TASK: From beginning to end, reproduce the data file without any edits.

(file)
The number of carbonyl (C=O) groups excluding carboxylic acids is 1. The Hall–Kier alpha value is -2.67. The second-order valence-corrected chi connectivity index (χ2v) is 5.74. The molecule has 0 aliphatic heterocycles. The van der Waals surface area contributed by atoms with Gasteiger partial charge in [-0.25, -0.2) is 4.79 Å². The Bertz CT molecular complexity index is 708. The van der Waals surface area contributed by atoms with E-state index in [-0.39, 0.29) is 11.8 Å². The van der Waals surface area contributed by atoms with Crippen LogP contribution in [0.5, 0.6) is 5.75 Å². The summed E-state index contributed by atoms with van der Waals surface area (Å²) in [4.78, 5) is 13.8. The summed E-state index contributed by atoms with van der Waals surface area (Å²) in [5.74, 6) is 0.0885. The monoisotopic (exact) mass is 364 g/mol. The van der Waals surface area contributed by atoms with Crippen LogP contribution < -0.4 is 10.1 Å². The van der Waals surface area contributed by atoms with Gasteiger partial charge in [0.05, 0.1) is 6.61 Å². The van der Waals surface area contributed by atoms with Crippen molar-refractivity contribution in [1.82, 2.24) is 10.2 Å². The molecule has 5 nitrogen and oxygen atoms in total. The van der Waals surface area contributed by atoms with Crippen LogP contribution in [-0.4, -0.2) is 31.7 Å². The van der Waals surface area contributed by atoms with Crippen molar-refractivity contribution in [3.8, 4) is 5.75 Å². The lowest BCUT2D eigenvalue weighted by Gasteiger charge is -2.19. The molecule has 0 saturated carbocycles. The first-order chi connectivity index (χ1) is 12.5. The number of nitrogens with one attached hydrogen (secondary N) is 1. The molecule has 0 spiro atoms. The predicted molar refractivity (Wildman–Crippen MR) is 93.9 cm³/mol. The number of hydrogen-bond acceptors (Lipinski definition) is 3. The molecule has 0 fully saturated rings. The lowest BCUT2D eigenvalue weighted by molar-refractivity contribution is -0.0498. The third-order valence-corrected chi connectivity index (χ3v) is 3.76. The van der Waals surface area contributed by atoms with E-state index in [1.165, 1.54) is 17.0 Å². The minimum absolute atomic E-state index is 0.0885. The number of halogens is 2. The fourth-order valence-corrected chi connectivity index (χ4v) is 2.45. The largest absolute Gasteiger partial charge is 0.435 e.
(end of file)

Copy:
The number of carbonyl (C=O) groups excluding carboxylic acids is 1. The Hall–Kier alpha value is -2.67. The second-order valence-corrected chi connectivity index (χ2v) is 5.74. The molecule has 0 aliphatic heterocycles. The van der Waals surface area contributed by atoms with Gasteiger partial charge in [-0.25, -0.2) is 4.79 Å². The Bertz CT molecular complexity index is 708. The van der Waals surface area contributed by atoms with E-state index in [-0.39, 0.29) is 11.8 Å². The van der Waals surface area contributed by atoms with Crippen LogP contribution in [0.5, 0.6) is 5.75 Å². The summed E-state index contributed by atoms with van der Waals surface area (Å²) in [4.78, 5) is 13.8. The summed E-state index contributed by atoms with van der Waals surface area (Å²) in [5.74, 6) is 0.0885. The monoisotopic (exact) mass is 364 g/mol. The van der Waals surface area contributed by atoms with Crippen LogP contribution < -0.4 is 10.1 Å². The van der Waals surface area contributed by atoms with Gasteiger partial charge in [0.05, 0.1) is 6.61 Å². The van der Waals surface area contributed by atoms with Crippen molar-refractivity contribution in [1.82, 2.24) is 10.2 Å². The molecule has 5 nitrogen and oxygen atoms in total. The van der Waals surface area contributed by atoms with Crippen LogP contribution in [-0.4, -0.2) is 31.7 Å². The van der Waals surface area contributed by atoms with Crippen molar-refractivity contribution in [3.8, 4) is 5.75 Å². The lowest BCUT2D eigenvalue weighted by Gasteiger charge is -2.19. The molecule has 0 saturated carbocycles. The first-order chi connectivity index (χ1) is 12.5. The number of nitrogens with one attached hydrogen (secondary N) is 1. The molecule has 0 spiro atoms. The predicted molar refractivity (Wildman–Crippen MR) is 93.9 cm³/mol. The number of hydrogen-bond acceptors (Lipinski definition) is 3. The molecule has 0 fully saturated rings. The lowest BCUT2D eigenvalue weighted by molar-refractivity contribution is -0.0498. The third-order valence-corrected chi connectivity index (χ3v) is 3.76. The van der Waals surface area contributed by atoms with E-state index in [1.165, 1.54) is 17.0 Å². The minimum absolute atomic E-state index is 0.0885. The number of halogens is 2. The fourth-order valence-corrected chi connectivity index (χ4v) is 2.45. The largest absolute Gasteiger partial charge is 0.435 e.